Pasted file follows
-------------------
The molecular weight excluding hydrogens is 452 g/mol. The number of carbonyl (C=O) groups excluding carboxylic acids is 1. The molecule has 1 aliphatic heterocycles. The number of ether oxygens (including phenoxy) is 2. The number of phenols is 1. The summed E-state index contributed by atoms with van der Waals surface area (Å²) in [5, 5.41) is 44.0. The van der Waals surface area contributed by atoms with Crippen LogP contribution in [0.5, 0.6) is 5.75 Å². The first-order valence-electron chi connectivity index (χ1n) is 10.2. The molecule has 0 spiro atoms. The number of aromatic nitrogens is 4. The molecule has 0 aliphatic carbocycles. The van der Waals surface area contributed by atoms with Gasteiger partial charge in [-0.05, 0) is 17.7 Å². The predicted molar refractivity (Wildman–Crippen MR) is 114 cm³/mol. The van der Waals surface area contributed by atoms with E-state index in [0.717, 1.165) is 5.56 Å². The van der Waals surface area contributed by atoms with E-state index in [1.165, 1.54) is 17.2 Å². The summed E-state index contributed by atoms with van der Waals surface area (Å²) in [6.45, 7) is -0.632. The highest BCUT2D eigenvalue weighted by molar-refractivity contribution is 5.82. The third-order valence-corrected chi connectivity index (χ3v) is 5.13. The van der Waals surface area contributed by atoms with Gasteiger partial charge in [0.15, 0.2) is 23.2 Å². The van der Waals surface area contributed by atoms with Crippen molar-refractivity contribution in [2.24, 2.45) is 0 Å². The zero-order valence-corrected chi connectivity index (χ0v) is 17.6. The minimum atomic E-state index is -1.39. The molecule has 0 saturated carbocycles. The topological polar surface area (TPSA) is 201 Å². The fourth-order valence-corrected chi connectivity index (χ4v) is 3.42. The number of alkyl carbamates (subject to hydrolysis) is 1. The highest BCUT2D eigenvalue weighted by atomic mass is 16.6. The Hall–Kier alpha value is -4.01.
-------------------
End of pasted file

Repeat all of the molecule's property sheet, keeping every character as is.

The molecular weight excluding hydrogens is 452 g/mol. The number of carbonyl (C=O) groups excluding carboxylic acids is 1. The molecule has 1 aliphatic heterocycles. The number of ether oxygens (including phenoxy) is 2. The number of phenols is 1. The summed E-state index contributed by atoms with van der Waals surface area (Å²) in [5, 5.41) is 44.0. The van der Waals surface area contributed by atoms with Crippen LogP contribution in [0.5, 0.6) is 5.75 Å². The first-order valence-electron chi connectivity index (χ1n) is 10.2. The molecule has 0 spiro atoms. The number of aromatic nitrogens is 4. The molecule has 0 aliphatic carbocycles. The van der Waals surface area contributed by atoms with Gasteiger partial charge in [-0.05, 0) is 17.7 Å². The predicted molar refractivity (Wildman–Crippen MR) is 114 cm³/mol. The van der Waals surface area contributed by atoms with E-state index in [0.717, 1.165) is 5.56 Å². The van der Waals surface area contributed by atoms with E-state index in [1.165, 1.54) is 17.2 Å². The summed E-state index contributed by atoms with van der Waals surface area (Å²) in [6.45, 7) is -0.632. The highest BCUT2D eigenvalue weighted by molar-refractivity contribution is 5.82. The third-order valence-corrected chi connectivity index (χ3v) is 5.13. The van der Waals surface area contributed by atoms with Gasteiger partial charge in [0.15, 0.2) is 23.2 Å². The van der Waals surface area contributed by atoms with Crippen molar-refractivity contribution in [2.24, 2.45) is 0 Å². The zero-order valence-corrected chi connectivity index (χ0v) is 17.6. The minimum atomic E-state index is -1.39. The molecule has 0 saturated carbocycles. The topological polar surface area (TPSA) is 201 Å². The fourth-order valence-corrected chi connectivity index (χ4v) is 3.42. The number of alkyl carbamates (subject to hydrolysis) is 1. The highest BCUT2D eigenvalue weighted by atomic mass is 16.6. The Hall–Kier alpha value is -4.01.